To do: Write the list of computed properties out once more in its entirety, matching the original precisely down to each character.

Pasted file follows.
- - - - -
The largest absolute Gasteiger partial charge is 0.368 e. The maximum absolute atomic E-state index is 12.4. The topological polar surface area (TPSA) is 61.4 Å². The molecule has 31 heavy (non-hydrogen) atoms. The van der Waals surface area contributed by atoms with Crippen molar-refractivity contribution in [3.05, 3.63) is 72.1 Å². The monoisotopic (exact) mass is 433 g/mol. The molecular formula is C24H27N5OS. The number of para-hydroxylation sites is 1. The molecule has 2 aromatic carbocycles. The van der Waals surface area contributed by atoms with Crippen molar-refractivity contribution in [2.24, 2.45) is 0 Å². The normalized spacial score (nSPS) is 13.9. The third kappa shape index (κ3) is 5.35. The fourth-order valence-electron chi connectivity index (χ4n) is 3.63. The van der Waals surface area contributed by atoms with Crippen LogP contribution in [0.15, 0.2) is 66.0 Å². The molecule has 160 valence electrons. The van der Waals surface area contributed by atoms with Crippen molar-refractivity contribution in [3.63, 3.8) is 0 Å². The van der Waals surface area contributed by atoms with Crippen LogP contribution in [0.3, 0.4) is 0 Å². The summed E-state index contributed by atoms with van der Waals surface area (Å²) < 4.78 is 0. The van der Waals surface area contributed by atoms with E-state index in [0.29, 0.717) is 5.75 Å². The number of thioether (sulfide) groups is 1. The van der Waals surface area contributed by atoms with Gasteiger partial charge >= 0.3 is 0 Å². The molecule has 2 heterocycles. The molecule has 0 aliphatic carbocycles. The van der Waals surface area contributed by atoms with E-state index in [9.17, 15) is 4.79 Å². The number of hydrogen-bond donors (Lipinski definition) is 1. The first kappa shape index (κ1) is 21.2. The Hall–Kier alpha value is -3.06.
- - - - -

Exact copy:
The largest absolute Gasteiger partial charge is 0.368 e. The maximum absolute atomic E-state index is 12.4. The topological polar surface area (TPSA) is 61.4 Å². The molecule has 31 heavy (non-hydrogen) atoms. The van der Waals surface area contributed by atoms with Crippen molar-refractivity contribution in [3.05, 3.63) is 72.1 Å². The monoisotopic (exact) mass is 433 g/mol. The molecular formula is C24H27N5OS. The number of para-hydroxylation sites is 1. The molecule has 2 aromatic carbocycles. The van der Waals surface area contributed by atoms with Crippen molar-refractivity contribution in [2.24, 2.45) is 0 Å². The normalized spacial score (nSPS) is 13.9. The third kappa shape index (κ3) is 5.35. The fourth-order valence-electron chi connectivity index (χ4n) is 3.63. The van der Waals surface area contributed by atoms with Crippen LogP contribution in [0.15, 0.2) is 66.0 Å². The molecule has 160 valence electrons. The van der Waals surface area contributed by atoms with Crippen molar-refractivity contribution in [3.63, 3.8) is 0 Å². The van der Waals surface area contributed by atoms with Crippen LogP contribution in [0.3, 0.4) is 0 Å². The summed E-state index contributed by atoms with van der Waals surface area (Å²) < 4.78 is 0. The van der Waals surface area contributed by atoms with E-state index in [0.29, 0.717) is 5.75 Å². The number of thioether (sulfide) groups is 1. The van der Waals surface area contributed by atoms with Gasteiger partial charge >= 0.3 is 0 Å². The molecule has 2 heterocycles. The molecule has 0 aliphatic carbocycles. The van der Waals surface area contributed by atoms with E-state index in [9.17, 15) is 4.79 Å². The number of hydrogen-bond donors (Lipinski definition) is 1. The first kappa shape index (κ1) is 21.2. The Hall–Kier alpha value is -3.06.